Today, the newspaper "Neitralnyi Turkmenistan" did report that in Balkan Province -- one of five provinces in Turkmenistan -- voter registration is complete. The report said residents of the province will vote for 11 seats in the People's Council and three in parliament. The paper also mentioned that "activists" were hard at work informing voters of their rights. But the newspaper did not say who the candidates for office were.

Elections will be held in Turkmenistan's "etraps" (districts) for about 60 representatives to the People's Council.

The People's Council has about 3,000 representatives, some elected and some appointed by President Saparmurat Niyazov. It usually meets once a year, but not always. However, the People's Council always assembles if there is a matter of great importance to be decided. It met in December 1999 to name Niyazov president for life and again in December 2002 to demand an amendment the constitution permitting death penalty sentences for the people who allegedly tried to kill Niyazov last November.

The parliament has 50 seats. It remains unclear how many seats in parliament are up for election. Earlier, vague reports said two seats, but the report in "Neitralnyi Turkmenistan" said there were three seats up for election in Balkan Province alone.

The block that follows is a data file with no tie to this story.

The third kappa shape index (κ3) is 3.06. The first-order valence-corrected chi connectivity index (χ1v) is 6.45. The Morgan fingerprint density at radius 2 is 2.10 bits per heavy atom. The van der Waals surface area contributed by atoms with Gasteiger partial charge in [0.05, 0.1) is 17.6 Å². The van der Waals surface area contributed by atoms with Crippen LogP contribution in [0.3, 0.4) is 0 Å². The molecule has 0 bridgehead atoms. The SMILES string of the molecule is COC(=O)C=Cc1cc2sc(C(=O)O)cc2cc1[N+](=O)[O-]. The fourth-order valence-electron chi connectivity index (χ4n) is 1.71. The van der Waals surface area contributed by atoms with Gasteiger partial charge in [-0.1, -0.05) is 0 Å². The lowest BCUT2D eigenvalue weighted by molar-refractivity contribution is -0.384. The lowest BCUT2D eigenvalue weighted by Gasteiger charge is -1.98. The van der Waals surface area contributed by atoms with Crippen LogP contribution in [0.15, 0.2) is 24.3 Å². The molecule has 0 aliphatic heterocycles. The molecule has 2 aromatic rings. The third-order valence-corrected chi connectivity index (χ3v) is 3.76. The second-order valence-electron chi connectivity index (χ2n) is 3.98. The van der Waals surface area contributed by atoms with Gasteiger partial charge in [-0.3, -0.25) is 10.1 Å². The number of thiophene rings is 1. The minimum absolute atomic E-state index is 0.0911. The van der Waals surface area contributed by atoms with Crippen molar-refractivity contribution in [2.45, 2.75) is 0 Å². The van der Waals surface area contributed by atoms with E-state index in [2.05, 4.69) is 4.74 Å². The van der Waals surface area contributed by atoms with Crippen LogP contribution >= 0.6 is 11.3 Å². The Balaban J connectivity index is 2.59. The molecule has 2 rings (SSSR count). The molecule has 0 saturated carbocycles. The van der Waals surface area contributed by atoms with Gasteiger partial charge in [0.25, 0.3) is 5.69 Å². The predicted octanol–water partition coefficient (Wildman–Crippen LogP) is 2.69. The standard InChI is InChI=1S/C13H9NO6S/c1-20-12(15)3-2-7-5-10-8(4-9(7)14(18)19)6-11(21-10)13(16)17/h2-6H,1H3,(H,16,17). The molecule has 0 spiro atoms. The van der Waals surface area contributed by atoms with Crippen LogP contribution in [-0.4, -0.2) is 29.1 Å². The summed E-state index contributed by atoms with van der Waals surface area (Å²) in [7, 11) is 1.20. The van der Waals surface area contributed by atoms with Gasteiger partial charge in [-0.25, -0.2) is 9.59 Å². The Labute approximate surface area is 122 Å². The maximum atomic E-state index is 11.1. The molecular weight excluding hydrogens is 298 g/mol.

Some would argue that it does not matter if Turkmenistan's electorate is informed about the political candidates. It is widely accepted that Niyazov is the final arbiter in all matters, and there are rumors the president even personally selects the candidates and decides who will be the victor.

Dailey agreed with this assessment and said it is difficult to know just what elected officials can do for their constituents. "It is difficult to draw any conclusions about the activities of legislators and the lives of their constituents because it is a top-down structure, because all decisions appear to be made at the highest levels of government. There is no indication that any decisions made at levels lower than the presidential level have any effect whatsoever," Dailey said.